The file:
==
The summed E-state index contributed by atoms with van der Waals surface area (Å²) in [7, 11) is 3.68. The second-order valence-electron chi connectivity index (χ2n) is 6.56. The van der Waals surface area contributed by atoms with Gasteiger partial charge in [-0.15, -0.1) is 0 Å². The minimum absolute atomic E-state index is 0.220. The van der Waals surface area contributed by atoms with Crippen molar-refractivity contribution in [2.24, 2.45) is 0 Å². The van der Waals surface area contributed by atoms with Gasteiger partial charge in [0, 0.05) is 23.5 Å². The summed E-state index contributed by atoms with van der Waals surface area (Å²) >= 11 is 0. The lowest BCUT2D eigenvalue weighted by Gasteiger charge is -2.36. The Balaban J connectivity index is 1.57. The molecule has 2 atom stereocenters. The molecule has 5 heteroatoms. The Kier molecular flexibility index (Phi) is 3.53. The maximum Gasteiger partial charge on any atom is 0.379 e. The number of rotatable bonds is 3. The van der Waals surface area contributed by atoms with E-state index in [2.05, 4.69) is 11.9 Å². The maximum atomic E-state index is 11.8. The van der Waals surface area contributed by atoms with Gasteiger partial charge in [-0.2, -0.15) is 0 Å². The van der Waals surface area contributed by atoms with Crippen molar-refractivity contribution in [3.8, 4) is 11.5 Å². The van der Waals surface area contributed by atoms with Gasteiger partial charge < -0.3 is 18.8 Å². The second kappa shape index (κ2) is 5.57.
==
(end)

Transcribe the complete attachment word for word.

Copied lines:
The summed E-state index contributed by atoms with van der Waals surface area (Å²) in [7, 11) is 3.68. The second-order valence-electron chi connectivity index (χ2n) is 6.56. The van der Waals surface area contributed by atoms with Gasteiger partial charge in [-0.15, -0.1) is 0 Å². The minimum absolute atomic E-state index is 0.220. The van der Waals surface area contributed by atoms with Crippen molar-refractivity contribution in [2.24, 2.45) is 0 Å². The van der Waals surface area contributed by atoms with Gasteiger partial charge in [0, 0.05) is 23.5 Å². The summed E-state index contributed by atoms with van der Waals surface area (Å²) >= 11 is 0. The lowest BCUT2D eigenvalue weighted by Gasteiger charge is -2.36. The Balaban J connectivity index is 1.57. The molecule has 2 atom stereocenters. The molecule has 5 heteroatoms. The Kier molecular flexibility index (Phi) is 3.53. The maximum Gasteiger partial charge on any atom is 0.379 e. The number of rotatable bonds is 3. The van der Waals surface area contributed by atoms with E-state index in [2.05, 4.69) is 11.9 Å². The maximum atomic E-state index is 11.8. The van der Waals surface area contributed by atoms with Gasteiger partial charge in [-0.2, -0.15) is 0 Å². The van der Waals surface area contributed by atoms with Crippen molar-refractivity contribution in [3.8, 4) is 11.5 Å². The van der Waals surface area contributed by atoms with Gasteiger partial charge < -0.3 is 18.8 Å². The second kappa shape index (κ2) is 5.57.